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Nationwide Division One, 7/11/00
Sheffield Wednesday
By Matt Rowson

Just when it was all going so nicely.

Cruising along with the wind in our hair at the right end of the division, scarcely a care in the world. (Pie City excluded...). Goals are easy enough at one end, however indifferent our build-up play; at the other, the prolonged absence of our first-choice keeper hasn't prevented us racking up nine clean sheets already. And then what?

Manchester United and Sheffield Wednesday in the space of a week, and the barren wastes of last season snap sharply back into focus. The cold gloom of Tuesday night in the Rookery was all too familiar - except the Tuesday night bit - a harsh reminder of what being comprehensively outclassed felt like. Except no defiance this time, no bold stick-yer-chest-out-and-holler bellowing. Hence it was possible to discern two individual voices from the hollows of the back of the stand.

The first, of course, was the forlorn flower-of-Scotland wailing for Charlie Miller, now as much a feature of a Tuesday night home fixture as Gladys Protheroe's 80th birthday is of away trips. Rumours that Charlie himself is responsible for these random overtures are disturbingly believable.

The second voice was more sinister, sinister because the owner has always seemed to crop up during those rare troughs in Graham Taylor's reign. A harsh, cigarette-stained, unforgiving snarl that whiplashed from the very back of the stand.


If any evidence were needed that Tayla has this managing-a-football-club lark well and truly sorted aht, it is by comparing the state of the Hornets with that of Sheffield Wednesday. Last season's prudence was not "tight", or senseless. It wasn't evidence of indecision and it certainly wasn't a wasted opportunity, a betrayal of Division One as intimated by a hilariously disgusted Portsmouth fan who contacted BSaD last season. It was responsible, brave and intelligent, and we're reaping the rewards now.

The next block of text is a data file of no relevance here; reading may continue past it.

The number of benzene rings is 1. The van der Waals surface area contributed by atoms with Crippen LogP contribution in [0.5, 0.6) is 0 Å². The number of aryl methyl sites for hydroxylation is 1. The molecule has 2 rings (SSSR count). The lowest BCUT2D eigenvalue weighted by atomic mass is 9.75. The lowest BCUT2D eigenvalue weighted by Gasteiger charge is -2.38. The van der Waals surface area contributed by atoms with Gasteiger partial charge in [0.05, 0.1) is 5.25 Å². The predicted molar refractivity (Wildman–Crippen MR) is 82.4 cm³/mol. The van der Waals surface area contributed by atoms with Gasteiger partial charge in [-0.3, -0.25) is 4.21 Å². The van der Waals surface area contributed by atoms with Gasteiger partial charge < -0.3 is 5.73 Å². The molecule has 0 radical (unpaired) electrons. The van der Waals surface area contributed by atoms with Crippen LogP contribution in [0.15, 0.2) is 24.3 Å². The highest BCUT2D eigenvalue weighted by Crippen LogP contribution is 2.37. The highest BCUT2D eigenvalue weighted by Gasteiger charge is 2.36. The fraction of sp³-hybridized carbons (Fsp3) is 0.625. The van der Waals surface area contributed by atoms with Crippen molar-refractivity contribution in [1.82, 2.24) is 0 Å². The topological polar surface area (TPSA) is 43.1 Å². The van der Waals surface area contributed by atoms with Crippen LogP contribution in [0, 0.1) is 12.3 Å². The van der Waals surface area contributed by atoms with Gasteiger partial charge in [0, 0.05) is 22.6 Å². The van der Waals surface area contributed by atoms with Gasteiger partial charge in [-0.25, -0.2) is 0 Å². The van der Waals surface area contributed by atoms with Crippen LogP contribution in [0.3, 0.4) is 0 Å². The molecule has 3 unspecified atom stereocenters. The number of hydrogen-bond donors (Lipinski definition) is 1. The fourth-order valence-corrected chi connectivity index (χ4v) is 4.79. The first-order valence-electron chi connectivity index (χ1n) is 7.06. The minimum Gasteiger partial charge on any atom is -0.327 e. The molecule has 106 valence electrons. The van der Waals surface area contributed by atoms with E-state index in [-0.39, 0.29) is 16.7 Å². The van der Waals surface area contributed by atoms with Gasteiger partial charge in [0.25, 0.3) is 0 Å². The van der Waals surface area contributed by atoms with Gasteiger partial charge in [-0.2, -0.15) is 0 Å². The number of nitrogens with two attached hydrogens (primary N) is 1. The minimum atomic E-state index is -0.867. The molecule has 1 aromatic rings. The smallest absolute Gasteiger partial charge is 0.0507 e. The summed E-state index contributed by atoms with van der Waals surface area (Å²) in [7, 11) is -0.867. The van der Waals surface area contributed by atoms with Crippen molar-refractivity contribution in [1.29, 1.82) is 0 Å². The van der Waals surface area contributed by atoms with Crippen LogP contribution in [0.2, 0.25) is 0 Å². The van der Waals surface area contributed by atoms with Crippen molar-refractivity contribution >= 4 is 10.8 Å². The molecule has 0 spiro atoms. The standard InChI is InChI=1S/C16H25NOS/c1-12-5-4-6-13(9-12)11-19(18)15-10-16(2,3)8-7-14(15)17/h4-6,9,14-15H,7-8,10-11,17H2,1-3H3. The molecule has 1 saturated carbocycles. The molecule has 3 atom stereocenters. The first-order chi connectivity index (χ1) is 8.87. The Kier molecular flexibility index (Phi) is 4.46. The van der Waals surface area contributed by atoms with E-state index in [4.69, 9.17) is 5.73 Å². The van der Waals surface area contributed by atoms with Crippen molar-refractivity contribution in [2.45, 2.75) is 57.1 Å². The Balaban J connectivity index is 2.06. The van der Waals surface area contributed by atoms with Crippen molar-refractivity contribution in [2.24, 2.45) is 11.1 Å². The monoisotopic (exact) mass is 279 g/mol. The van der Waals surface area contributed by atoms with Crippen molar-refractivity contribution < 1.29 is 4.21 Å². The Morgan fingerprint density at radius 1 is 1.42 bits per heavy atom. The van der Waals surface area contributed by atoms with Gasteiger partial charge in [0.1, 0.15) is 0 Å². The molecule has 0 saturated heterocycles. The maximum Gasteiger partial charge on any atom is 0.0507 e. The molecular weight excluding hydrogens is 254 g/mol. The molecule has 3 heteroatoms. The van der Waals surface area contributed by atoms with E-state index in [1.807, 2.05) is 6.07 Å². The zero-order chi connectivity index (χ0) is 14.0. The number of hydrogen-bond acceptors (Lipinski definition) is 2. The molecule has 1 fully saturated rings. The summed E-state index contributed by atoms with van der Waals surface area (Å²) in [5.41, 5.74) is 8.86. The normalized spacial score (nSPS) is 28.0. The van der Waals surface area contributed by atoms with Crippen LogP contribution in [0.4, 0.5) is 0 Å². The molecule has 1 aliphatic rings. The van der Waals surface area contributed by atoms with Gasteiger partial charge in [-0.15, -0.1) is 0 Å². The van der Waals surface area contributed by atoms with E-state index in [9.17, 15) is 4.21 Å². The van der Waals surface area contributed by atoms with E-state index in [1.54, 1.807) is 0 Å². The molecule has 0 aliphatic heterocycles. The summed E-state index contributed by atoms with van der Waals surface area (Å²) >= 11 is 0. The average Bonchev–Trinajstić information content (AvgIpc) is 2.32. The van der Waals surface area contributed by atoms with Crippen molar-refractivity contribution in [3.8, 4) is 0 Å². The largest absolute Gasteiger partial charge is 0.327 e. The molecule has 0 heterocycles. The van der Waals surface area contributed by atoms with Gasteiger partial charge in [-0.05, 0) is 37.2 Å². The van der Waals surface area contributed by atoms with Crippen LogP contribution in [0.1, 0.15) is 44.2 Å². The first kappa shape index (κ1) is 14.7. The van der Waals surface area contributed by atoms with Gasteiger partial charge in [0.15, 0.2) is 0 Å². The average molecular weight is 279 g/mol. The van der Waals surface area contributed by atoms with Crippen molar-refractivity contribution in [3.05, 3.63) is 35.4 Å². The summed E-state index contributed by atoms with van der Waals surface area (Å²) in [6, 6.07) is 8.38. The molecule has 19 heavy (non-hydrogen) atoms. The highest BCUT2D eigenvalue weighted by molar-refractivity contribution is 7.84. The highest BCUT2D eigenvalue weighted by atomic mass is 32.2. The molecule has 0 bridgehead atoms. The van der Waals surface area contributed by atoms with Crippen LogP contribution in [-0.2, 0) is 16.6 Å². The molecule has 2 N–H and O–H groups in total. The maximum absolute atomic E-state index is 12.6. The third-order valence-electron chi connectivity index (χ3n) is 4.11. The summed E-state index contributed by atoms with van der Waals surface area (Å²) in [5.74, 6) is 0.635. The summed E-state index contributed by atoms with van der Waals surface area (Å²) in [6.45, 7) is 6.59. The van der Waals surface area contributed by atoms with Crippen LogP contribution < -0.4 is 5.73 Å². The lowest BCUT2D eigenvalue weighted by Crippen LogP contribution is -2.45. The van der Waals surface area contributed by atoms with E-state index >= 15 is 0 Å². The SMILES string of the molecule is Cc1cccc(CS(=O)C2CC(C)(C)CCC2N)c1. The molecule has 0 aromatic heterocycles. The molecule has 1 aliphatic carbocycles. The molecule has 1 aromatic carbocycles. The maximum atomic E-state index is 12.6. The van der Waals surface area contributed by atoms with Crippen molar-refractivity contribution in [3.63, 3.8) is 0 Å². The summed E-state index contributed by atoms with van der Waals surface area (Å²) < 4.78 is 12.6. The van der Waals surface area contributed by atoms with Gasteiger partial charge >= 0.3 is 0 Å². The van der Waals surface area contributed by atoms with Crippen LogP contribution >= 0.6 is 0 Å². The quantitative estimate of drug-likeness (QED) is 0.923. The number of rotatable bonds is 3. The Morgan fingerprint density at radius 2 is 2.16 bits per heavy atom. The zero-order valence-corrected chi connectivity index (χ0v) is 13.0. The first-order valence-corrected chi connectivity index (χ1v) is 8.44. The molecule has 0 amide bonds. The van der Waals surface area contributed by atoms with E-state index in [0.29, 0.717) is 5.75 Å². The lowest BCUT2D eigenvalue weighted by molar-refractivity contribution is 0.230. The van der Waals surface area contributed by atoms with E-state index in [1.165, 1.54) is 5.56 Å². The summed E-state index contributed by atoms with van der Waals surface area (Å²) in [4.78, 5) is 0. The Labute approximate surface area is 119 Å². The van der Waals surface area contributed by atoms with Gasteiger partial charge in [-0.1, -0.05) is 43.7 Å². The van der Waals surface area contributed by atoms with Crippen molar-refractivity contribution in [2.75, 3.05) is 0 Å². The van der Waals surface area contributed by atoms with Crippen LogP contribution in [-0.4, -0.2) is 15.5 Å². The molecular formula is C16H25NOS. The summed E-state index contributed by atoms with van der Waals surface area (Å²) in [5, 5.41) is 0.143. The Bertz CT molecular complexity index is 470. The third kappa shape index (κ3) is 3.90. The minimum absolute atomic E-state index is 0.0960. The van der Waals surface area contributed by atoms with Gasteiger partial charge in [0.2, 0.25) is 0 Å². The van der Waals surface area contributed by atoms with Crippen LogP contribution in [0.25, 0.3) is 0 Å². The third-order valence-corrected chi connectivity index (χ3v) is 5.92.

Wednesday, on the other hand, are facing payback time for years of mismanagement and gambling on continued Premiership survival. It was never a safe gamble...Wednesday are a "big" club (like Wolves, ha ha) and last season's squad probably wasn't one of the three weakest in the Premiership. But it's not all about ability, luck enters the equation as well, and when a crippling injury list combined with an indolent attitude sent Wednesday down, cries of "well, that wasn't very fair" failed to appease the bank manager.

Wednesday are a reported 18m in debt. "Shafted" is, I believe, the term used in financial circles. Combine this with a squad of overpaid players who nobody else seems to want much and you don't have a recipe for prosperity. Derby County, quite famously, had to clear the decks of similar deadwood before Jim Smith finally won them promotion four years ago. All things considered, Paul Jewell pulling the Owls out of an eight-match losing streak on the back of a team of youngsters peppered with the odd seasoned pro looks like something of a minor miracle.